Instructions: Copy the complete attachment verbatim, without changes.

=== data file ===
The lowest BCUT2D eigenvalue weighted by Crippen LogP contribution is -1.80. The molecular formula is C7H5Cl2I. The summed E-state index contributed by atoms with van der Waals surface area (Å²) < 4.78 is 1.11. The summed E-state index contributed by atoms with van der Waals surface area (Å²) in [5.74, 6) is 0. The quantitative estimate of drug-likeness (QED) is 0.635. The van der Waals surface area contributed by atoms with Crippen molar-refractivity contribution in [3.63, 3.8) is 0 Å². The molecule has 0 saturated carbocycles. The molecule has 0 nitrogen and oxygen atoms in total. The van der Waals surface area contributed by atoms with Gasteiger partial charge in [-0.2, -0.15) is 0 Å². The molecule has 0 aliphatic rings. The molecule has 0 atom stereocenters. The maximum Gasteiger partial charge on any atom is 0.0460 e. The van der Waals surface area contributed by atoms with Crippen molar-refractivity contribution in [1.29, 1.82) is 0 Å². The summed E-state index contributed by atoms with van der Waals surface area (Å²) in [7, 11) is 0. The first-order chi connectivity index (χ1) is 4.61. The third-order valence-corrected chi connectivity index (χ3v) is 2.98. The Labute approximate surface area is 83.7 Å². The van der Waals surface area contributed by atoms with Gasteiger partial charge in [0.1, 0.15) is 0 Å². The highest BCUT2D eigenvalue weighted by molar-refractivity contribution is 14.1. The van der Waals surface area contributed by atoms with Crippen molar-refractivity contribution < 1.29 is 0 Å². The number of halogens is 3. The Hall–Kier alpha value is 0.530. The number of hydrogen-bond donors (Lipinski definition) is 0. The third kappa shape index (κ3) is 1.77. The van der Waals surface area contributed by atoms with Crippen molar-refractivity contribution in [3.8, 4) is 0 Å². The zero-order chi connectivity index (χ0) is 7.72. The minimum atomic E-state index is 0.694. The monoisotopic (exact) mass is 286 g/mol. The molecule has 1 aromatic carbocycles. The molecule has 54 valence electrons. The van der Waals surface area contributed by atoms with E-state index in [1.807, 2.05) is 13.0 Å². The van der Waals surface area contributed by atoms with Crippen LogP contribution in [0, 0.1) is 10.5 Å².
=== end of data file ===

The lowest BCUT2D eigenvalue weighted by Crippen LogP contribution is -1.80. The molecular formula is C7H5Cl2I. The summed E-state index contributed by atoms with van der Waals surface area (Å²) < 4.78 is 1.11. The summed E-state index contributed by atoms with van der Waals surface area (Å²) in [5.74, 6) is 0. The quantitative estimate of drug-likeness (QED) is 0.635. The van der Waals surface area contributed by atoms with Crippen molar-refractivity contribution in [3.63, 3.8) is 0 Å². The molecule has 0 saturated carbocycles. The molecule has 0 nitrogen and oxygen atoms in total. The van der Waals surface area contributed by atoms with Gasteiger partial charge in [-0.2, -0.15) is 0 Å². The molecule has 0 aliphatic rings. The molecule has 0 atom stereocenters. The maximum Gasteiger partial charge on any atom is 0.0460 e. The van der Waals surface area contributed by atoms with Crippen molar-refractivity contribution in [1.29, 1.82) is 0 Å². The summed E-state index contributed by atoms with van der Waals surface area (Å²) in [7, 11) is 0. The first-order chi connectivity index (χ1) is 4.61. The third-order valence-corrected chi connectivity index (χ3v) is 2.98. The Labute approximate surface area is 83.7 Å². The van der Waals surface area contributed by atoms with Gasteiger partial charge in [0.1, 0.15) is 0 Å². The highest BCUT2D eigenvalue weighted by molar-refractivity contribution is 14.1. The van der Waals surface area contributed by atoms with Crippen molar-refractivity contribution < 1.29 is 0 Å². The number of halogens is 3. The Hall–Kier alpha value is 0.530. The number of hydrogen-bond donors (Lipinski definition) is 0. The third kappa shape index (κ3) is 1.77. The van der Waals surface area contributed by atoms with Crippen molar-refractivity contribution in [3.8, 4) is 0 Å². The zero-order chi connectivity index (χ0) is 7.72. The minimum atomic E-state index is 0.694. The monoisotopic (exact) mass is 286 g/mol. The molecule has 1 aromatic carbocycles. The molecule has 54 valence electrons. The van der Waals surface area contributed by atoms with E-state index in [1.807, 2.05) is 13.0 Å². The van der Waals surface area contributed by atoms with Crippen LogP contribution in [0, 0.1) is 10.5 Å².